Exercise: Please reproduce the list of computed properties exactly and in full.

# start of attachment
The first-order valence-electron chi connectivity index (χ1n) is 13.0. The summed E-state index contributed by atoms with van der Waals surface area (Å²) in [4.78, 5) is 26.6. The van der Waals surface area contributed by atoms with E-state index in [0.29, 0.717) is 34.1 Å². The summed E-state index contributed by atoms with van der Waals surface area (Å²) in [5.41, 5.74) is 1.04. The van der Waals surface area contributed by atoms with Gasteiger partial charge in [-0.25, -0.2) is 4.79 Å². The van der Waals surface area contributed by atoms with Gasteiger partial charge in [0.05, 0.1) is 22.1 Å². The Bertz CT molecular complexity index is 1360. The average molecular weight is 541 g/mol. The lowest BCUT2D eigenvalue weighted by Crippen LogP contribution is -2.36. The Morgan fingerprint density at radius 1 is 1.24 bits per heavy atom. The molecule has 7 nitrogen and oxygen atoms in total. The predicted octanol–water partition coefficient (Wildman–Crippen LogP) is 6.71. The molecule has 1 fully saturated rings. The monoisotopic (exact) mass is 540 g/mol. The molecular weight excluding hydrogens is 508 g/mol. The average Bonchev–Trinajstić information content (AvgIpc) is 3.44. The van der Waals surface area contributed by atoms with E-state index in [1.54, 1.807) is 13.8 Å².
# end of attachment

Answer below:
The first-order valence-electron chi connectivity index (χ1n) is 13.0. The summed E-state index contributed by atoms with van der Waals surface area (Å²) in [4.78, 5) is 26.6. The van der Waals surface area contributed by atoms with E-state index in [0.29, 0.717) is 34.1 Å². The summed E-state index contributed by atoms with van der Waals surface area (Å²) in [5.41, 5.74) is 1.04. The van der Waals surface area contributed by atoms with Gasteiger partial charge in [-0.25, -0.2) is 4.79 Å². The van der Waals surface area contributed by atoms with Gasteiger partial charge in [0.05, 0.1) is 22.1 Å². The Bertz CT molecular complexity index is 1360. The average molecular weight is 541 g/mol. The lowest BCUT2D eigenvalue weighted by Crippen LogP contribution is -2.36. The Morgan fingerprint density at radius 1 is 1.24 bits per heavy atom. The molecule has 7 nitrogen and oxygen atoms in total. The predicted octanol–water partition coefficient (Wildman–Crippen LogP) is 6.71. The molecule has 1 fully saturated rings. The monoisotopic (exact) mass is 540 g/mol. The molecular weight excluding hydrogens is 508 g/mol. The average Bonchev–Trinajstić information content (AvgIpc) is 3.44. The van der Waals surface area contributed by atoms with E-state index in [1.54, 1.807) is 13.8 Å².